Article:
This work will be included in the new edition of the Gauguin Catalogue raisonné being prepared by the Wildenstein Institute.
Sale: Hôtel Drouot, Paris, Vente Gauguin, February 18, 1895, lot 11
Sale: Hôtel Drouot, Paris, June 16, 1908, lot 31
Ambroise Vollard, Paris (acquired at the above sale)
Max Pellequer, Paris (by 1930)
Galerie Georges Petit, Paris
David W. T. Cargill, Lanark, Scotland (by 1935)
Bignou Gallery, Paris and New York (by 1940)
M. Knoedler & Co., New York
Mr. and Mrs. Charles S. Payson, New York (acquired from the above on January 24, 1945)
Joan Whitney Payson, New York (by inheritance from the above)
Thence by descent to the present owner
Paris, Galerie Durand-Ruel, Oeuvres récentes de Gauguin, 1893, no. 22
(possibly) Paris, Salon d'Automne, 1906, no. 63 (titled La Toilette)
Paris, Galerie Paul Rosenberg, Les Grandes influences au XIXe siècle, 1925, no. 7
Paris, Galerie Georges Petit, Cent ans de peinture française, 1930, no. 29
New York, M. Knoedler & Co., Masterpieces by 19th Century French Painters, 1930, no. 7
Brussels, L'Impressionnisme, 1935, no. 30
New York, Bignou Gallery, The Post-Impressionists, 1940
New York, Bignou Gallery, Masterpieces by 19th Century French Painters, 1942, no. 5
Jean Leymarie, Gauguin (exhibition catalogue), Musée de l'Orangerie, Paris, 1949, discussed p. 47
New York, The Museum of Modern Art, Paintings from Private Collections, 1955, no. 41
Chicago, Art Institute of Chicago, Gauguin, 1959, no. 47
Paris, Galerie Charpentier, Gauguin, 1960, no. 89
Munich, Haus der Kunst, Gauguin, 1960, no. 53
Vienna, Belvedere Gallery, Gauguin, 1960, no. 30
Martigny, Fondation Pierre Gianadda, Gauguin, 1998, no. 89
Stuttgart, Staatsgalerie, Paul Gauguin, Tahiti, 1998, no. 33
New York, The Metropolitan Museum of Art, The Lure of the Exotic, Gauguin in New York Collections, 2002, no. 73
Charles Morice, Paul Gauguin, Paris, 1919, no. 1, listed p. 171
J. de Rotonshamp, Gauguin, 1925, p. 137
Christian Zervos, "De Delacroix à nos jours: une exposition -programme à la Galerie Georges Petit," Cahiers d'Art, Paris, 1930, pp. 251-54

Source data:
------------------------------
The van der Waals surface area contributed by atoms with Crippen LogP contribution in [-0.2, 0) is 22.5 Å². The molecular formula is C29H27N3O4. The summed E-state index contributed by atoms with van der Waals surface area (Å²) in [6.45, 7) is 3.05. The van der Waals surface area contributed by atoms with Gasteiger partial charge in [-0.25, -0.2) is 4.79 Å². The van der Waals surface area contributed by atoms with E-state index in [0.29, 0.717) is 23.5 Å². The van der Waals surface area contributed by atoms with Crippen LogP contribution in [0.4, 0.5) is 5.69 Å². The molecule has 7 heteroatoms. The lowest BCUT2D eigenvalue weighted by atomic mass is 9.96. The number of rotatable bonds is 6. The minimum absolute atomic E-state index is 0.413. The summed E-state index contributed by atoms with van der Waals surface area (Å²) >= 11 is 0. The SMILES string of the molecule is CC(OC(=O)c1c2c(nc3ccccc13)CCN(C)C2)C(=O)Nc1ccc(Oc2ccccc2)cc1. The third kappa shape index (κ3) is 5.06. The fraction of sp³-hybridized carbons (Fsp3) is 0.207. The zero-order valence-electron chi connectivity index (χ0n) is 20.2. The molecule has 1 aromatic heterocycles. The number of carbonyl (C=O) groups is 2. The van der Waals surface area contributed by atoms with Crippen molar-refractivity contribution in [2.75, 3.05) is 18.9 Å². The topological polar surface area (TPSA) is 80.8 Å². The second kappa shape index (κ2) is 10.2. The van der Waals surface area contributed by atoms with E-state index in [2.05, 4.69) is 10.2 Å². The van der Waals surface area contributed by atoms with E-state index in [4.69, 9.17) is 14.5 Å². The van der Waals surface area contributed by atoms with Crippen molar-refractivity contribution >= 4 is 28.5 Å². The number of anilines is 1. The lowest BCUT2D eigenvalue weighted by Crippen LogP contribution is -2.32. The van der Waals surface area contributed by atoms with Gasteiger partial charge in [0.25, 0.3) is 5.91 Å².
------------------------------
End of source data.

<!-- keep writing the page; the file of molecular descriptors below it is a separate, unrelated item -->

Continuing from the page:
Town and Country, New York, November 1930, illustrated
Maurice Malingue, Gauguin, de peintre et son oeuvre, Paris, 1948, no. 182, illustrated
Lee van Dovski, Gauguin, Paris, 1950, no. 276, illustrated p. 349
Bernard Dorival, Le Carnet de Tahiti, Paris, 1954, listed pp. 17-18, 22 & 36
Georges Wildenstein, Gauguin, Catalogue raisonné, Paris, 1964, no. 485, illustrated p. 196
Begnt Danielsson, Gauguin in the South Seas, London, 1965, discussed p. 135
G.M. Sugana, L'Opera completa di Gauguin, Milan, 1972, no. 309, illustrated p. 105
Richard S. Field, Paul Gauguin, The Paintings of the First Voyage to Tahiti, Ph.D dissertation, New York and London, 1977, no. 42, catalogued p. 328 (as dating from summer-fall 1892)
John Rewald, Post-Impressionist, from van Gogh to Gauguin, New York, illustrated p. 532
Bronwen Nicholson, Gauguin in the Pacific, Auckland, 1982,
Belinda Thomson, Gauguin, London, 1987, illustrated
Gauguin's lush images of Tahitian women amidst the splendor of the tropics are a wealth of sensual beauty. This gorgeous canvas was painted on the island's southern coastal region of Mataiea in September or October 1892, about a year into the artist's first extended stay in French Polynesia. The title of the painting, Te poipoi, refers to the morning ablutions of the young woman in the foreground. We can imagine Gauguin's voyeuristic pleasure in watching this intimate moment beneath a canopy of banyan and mango trees. Painting this scene must have been irresistible to him. During his first trip to Tahiti Gauguin devoted a number of compositions, in oil (see figs. 1 & 2) and in woodcut (Guerin no. 41), to depicting the local women at their tropical toilette. In 1893 he even made this a vignette in his illustrated manuscript, Noa noa, and provided the following narrative: "On the road back, .... The vahines took the arm of their tanés again ... their broad bare feet stepped heavily in the dust along the way. When they came near the river of Fataua, everyone dispersed. Here and there some of the women, hidden by stones, squatted in the water, their skirts lifted to their waists, cleansing their hips soiled by the dust of the road, refreshing the joints that had become irritated by the walk and the heat. Thus restored they again took the road to Papeete" (Paul Gauguin, Noa noa, 1893).
Te poipoi is a refreshingly modern and daring interpretation of the ritual of the bath, one of the most symbolically loaded themes in the history of western art. Throughout the Renaissance this subject was associated with the Christian metaphors of renewal, innocences and absolution of sin, but after the Enlightenment its religious associations began to diminish. By the 19th century, images of the bather had become unapologetically titillating and devoid of any contextualizing narrative. Edgar Degas presented one of the most well-known modern interpretations of this theme by focusing exclusively on the supple bodies of his young models squatting over their metal tubs (see fig. 3). Gauguin would have been well-acquainted with these images because he had exhibited with Degas in 1887 at the final Impressionist group exhibition in Paris. Given his familiarity with the art of the avant-garde and his impressive knowledge of old master paintings, Gauguin must have been aware of symbolic resonance of this tantalizing picture. As it is both a depiction of a modern-day Garden of Eden and a colonialist idealization of the Orient, the powerful Te poipoi is a veritable lexicon of art historical quotations.